The National Retail Federation expects holiday retail sales to total between $727.9 billion and $730.7 billion this year, the retail trade association announced Thursday. That total would be an increase of 3.8% to 4.2% over 2018's retail sales during November and December.
"There is significant economic unease, but current economic data and the recent momentum of the economy show that we can expect a much stronger holiday season than last year," NRF Chief Economist Jack Kleinhenz said in a statement. "Job growth and higher wages mean there's more money in families' pockets, so we see both the willingness and ability to spend this holiday season."
NRF estimates retailers will hire between 530,000 and 590,000 temporary workers this year. Last holiday season, 554,000 temporary workers were hired.
Despite continuing trade tensions, NRF is optimistic about the forecast for holiday spending. "Retailers are using a myriad of mitigation tactics to limit the impact on consumers, and the impact will ultimately vary by company and product," the association said. Some large retailers, like Target, have warned suppliers they won't pay more or raise prices for their customers. Small businesses, NRF notes, may struggle with tariffs the most through the holiday season.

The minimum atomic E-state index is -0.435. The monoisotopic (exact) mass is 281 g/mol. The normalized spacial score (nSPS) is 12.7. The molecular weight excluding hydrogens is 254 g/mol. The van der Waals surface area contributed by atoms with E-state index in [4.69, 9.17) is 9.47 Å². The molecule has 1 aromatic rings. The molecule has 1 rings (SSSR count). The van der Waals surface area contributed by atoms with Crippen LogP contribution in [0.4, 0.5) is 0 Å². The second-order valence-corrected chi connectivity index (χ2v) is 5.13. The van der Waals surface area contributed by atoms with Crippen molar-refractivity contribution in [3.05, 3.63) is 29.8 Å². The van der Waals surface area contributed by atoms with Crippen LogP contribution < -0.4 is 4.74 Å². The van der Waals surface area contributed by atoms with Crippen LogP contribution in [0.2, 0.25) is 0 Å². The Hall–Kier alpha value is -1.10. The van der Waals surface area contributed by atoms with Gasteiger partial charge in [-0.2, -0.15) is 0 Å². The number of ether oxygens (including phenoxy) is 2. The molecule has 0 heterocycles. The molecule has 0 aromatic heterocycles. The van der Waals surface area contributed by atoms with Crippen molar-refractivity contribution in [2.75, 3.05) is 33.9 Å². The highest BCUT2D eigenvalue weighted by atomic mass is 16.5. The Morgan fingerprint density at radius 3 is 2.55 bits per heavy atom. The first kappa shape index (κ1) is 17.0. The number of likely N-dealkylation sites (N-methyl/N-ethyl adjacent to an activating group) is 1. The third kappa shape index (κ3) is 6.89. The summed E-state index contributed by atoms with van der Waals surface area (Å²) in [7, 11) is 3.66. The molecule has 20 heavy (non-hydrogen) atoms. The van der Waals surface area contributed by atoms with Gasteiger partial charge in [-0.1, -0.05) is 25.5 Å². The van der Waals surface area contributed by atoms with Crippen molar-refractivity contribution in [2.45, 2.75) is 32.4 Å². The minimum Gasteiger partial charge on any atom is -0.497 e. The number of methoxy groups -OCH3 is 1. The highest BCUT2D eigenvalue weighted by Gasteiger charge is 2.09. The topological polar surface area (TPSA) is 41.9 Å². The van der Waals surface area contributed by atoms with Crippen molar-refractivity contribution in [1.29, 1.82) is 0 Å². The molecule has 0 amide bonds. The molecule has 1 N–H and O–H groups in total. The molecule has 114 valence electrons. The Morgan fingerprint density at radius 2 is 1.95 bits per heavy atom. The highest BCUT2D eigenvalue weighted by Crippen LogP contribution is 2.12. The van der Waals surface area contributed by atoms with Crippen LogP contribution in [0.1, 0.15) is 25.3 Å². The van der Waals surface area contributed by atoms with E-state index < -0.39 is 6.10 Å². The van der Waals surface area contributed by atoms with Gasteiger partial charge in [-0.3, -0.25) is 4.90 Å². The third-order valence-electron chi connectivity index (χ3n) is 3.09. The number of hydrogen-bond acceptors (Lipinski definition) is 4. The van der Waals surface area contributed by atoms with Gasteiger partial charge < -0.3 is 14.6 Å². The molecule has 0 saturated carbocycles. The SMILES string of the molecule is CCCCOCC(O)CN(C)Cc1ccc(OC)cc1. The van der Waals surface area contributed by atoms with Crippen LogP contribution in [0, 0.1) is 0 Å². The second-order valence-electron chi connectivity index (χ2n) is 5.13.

NRF's forecast is brighter than some others. According to consulting firm AlixPartners, only 31% of consumers plan to spend the same or more this holiday season compared to last year. In addition, it reported that one-fifth of consumers with smaller holiday budgets would forgo a purchase if tariffs increased prices more than 10%.
But trade tensions aren't the only factor at play. Last year, a government shutdown and a substantial stock market dip contributed to consumer caution. NRF had predicted 650,000 seasonal hires last year, its estimate falling short by almost 100,000 jobs.
Sales also fell short of NRF's expectations last year, with $701.2 billion in sales, an "unusually small increase" of 2.1% over 2017. Average holiday sales have increased 3.7% over the previous five years, putting this year's forecast in a solid spot. The estimates do not include car dealers, restaurants or gas stations.